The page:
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Dodds v. U.S. National Personal Care, LLC

United States District Court, D. Nevada

September 30, 2019

ALMEKA DODDS and LINDA ITRIC, individually, and on behalf of all others similarly situated, Plaintiffs,
v.
US NATIONAL PERSONAL CARE, LLC, and VICTOR VARGAS Defendants.

          ORDER

          RICHARD F. BOULWARE, II UNITED STATES DISTRICT JUDGE

         I. INTRODUCTION

         Before the Court is Plaintiff's Motion to Certify Class for Conditional Certification and Court-Supervised Notice to Potential Opt-in Plaintiffs Pursuant to 29 U.S.C. § 216 (b) (ECF No. 15). For the following reason, the Court grants the motion.

         II. PROCEDURAL BACKGROUND

         Plaintiffs sued Defendants U.S. National Personal Care, LLC and Victor Vargas (“Defendants”) on August 15, 2018. ECF No. 1. In their complaint, Plaintiffs asserted violations of 29 U.S.C. § 216(b) (the Fair Labor Standards Act or FLSA), and various violations of Nevada state wage and hour law. Plaintiffs sought conditional certification of a collective pursuant to 29 U.S.C. § 216(b) and certification under Rule 23 of the Federal Rules of Civil Procedure in the complaint. Defendants filed their answer on October 1, 2018. ECF No. 13. Plaintiffs now move for conditional certification of a collective pursuant to 29 U.S.C. § 216 (b). ECF No. 15. The motion has been fully briefed. ECF Nos. 16, 17. The Court heard oral argument on this motion on September 5, 2019. ECF No. 23.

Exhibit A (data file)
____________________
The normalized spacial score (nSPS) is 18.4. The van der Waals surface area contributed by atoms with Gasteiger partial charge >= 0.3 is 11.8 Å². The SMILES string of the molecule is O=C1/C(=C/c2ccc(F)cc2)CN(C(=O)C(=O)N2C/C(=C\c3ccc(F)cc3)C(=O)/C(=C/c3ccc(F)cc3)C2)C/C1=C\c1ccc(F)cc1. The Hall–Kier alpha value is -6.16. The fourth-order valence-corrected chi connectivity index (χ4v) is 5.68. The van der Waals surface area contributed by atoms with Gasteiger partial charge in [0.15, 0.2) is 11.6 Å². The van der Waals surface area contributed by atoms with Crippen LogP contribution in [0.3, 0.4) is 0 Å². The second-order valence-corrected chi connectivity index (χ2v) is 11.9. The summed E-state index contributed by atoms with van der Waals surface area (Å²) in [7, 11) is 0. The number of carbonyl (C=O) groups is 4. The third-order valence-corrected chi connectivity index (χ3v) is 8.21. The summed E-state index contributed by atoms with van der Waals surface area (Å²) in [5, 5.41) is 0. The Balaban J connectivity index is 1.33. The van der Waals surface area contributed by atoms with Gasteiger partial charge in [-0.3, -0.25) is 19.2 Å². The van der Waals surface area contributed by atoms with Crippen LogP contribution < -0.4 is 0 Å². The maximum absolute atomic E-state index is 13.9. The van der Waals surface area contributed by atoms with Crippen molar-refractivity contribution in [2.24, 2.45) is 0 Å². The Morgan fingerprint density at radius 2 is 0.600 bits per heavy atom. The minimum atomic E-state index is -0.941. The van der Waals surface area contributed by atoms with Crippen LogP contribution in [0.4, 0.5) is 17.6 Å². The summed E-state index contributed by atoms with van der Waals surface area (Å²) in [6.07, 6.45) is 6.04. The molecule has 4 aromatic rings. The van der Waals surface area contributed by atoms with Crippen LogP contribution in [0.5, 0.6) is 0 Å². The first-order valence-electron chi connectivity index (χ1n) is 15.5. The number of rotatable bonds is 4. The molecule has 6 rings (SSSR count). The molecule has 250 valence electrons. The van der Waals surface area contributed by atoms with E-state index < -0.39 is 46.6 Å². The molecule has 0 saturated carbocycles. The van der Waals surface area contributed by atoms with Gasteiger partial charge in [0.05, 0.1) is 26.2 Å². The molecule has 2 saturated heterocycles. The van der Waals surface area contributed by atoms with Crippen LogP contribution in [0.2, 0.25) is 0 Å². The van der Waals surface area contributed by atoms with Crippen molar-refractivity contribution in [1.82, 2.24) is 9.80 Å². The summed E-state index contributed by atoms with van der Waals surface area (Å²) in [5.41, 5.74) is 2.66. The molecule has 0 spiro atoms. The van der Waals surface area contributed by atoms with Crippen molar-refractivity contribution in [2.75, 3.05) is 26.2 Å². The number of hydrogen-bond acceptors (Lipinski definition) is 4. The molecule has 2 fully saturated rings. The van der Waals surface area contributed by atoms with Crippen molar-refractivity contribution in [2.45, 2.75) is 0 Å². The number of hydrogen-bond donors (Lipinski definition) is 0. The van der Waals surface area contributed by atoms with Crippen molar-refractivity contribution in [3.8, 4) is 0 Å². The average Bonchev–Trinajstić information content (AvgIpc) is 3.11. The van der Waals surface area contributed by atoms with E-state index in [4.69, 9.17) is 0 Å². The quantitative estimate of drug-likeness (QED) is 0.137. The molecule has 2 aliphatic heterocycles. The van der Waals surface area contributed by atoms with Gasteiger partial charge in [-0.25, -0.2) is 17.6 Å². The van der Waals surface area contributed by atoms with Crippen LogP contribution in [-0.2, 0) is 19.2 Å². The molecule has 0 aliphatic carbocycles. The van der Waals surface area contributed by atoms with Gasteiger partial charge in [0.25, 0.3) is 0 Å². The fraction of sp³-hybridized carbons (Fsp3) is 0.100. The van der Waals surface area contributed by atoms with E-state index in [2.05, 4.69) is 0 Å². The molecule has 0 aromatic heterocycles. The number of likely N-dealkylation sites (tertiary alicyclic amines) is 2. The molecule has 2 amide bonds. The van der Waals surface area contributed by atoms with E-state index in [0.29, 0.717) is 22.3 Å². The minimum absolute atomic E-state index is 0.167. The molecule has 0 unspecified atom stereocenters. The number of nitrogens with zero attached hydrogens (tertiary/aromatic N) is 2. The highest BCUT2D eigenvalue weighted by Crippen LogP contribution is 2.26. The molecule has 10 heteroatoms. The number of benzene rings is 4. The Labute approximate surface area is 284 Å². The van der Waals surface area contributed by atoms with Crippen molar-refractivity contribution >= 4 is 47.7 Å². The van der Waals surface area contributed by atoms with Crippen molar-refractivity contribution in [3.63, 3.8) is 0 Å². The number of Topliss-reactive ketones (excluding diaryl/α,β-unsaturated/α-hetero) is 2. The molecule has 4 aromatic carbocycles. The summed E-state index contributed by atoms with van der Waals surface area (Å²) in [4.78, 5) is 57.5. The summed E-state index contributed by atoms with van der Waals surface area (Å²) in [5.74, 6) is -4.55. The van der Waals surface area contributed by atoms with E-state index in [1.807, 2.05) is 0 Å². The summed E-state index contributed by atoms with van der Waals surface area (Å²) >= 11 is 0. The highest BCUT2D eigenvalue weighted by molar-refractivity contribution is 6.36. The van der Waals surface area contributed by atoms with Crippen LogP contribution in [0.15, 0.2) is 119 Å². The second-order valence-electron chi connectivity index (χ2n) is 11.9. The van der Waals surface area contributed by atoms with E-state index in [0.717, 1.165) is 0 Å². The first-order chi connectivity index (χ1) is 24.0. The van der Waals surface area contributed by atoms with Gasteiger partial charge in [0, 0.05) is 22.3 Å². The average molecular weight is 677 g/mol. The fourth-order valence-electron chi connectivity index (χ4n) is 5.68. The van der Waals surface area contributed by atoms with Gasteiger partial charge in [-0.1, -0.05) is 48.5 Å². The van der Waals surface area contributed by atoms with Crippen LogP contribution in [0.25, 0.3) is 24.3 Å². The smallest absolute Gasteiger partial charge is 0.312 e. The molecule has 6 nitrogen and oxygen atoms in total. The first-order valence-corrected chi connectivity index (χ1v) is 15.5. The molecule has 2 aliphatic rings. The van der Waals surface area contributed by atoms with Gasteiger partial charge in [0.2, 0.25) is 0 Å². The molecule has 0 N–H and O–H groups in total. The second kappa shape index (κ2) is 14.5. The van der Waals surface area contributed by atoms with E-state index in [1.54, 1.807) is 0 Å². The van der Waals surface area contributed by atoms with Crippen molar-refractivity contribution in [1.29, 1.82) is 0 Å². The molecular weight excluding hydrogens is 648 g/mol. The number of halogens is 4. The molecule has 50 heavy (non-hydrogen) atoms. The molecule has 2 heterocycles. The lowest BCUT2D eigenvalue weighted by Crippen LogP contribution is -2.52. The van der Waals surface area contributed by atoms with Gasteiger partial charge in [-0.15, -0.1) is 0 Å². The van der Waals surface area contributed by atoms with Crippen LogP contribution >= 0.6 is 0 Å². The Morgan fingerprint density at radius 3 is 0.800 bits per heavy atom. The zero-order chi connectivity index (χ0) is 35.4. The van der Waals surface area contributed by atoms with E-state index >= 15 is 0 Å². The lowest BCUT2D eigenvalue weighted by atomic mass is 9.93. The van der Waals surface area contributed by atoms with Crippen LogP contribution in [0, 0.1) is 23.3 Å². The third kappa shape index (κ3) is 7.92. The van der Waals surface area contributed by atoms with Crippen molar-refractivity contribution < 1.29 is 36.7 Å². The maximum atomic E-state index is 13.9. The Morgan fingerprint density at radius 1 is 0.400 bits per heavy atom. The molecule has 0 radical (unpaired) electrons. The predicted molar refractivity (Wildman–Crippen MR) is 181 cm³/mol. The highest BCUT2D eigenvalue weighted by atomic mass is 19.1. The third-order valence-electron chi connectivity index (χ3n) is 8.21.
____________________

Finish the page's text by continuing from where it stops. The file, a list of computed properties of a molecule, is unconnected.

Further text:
III. FACTUAL BACKGROUND

         Plaintiffs alleged as follows in their complaint: Plaintiffs Almeka Dodds and Linda Itric and those similarly situated are currently or formerly employed by U.S. National Personal Care, LLC and Victor Vargas as personal care attendants. For many years the FLSA did not require employers to pay home healthcare worker overtime wages. The U.S. Department of Labor changed its regulations beginning January 1, 2015, so that home healthcare workers employed by third-party providers were no longer exempt from the FLSA's overtime requirements. Application of the Fair Labor Standards Act to Domestic Service, 78 Fed. Reg. 60, 453 (October 1, 2013) (to be codified at 29 § C.F.R. 552). Defendants did not change their payroll practice to match the regulatory change and continued to pay all employees their regular rate instead of the one and a half time pay required for work in excess of 40 hours a week. Defendants would also engage in “check-splitting” by paying employees half of their wages by direct deposit and the other by check so that no single pay stub or check stub reflected more than 80 hours worked per two-week pay period. Employees were required to travel to the homes of clients to perform personal and healthcare related services. Defendants would give employees service plans that described which clients employees were to visit on that day, each day they were required to visit them, and times they were expected to arrive and leave the client's home. Defendants also did not compensate any personal care attendants for that mid-shift travel time.

         Plaintiffs attach to their motion two declarations, one from Almeka Dodds and the other from Linda Itric. ECF Nos. 15-4, 15-5. In Almeka Dodd's declaration, she states that she was an hourly employee who worked for Defendants as a home healthcare worker, or personal care attendant from April 2012 until May 2018. She states that she regularly worked for Defendants six to seven days each work week and 10-12 hours each workday. She was compensated for her work through the payment of an hourly wage of $11.00 an hour. Dodds attaches paystubs covering 17 two-week pay periods to her declaration showing that she worked 2, 108.25 hours, including 748.25 overtime hours, but was paid her regular hourly rate of $11.00 for each hour worked.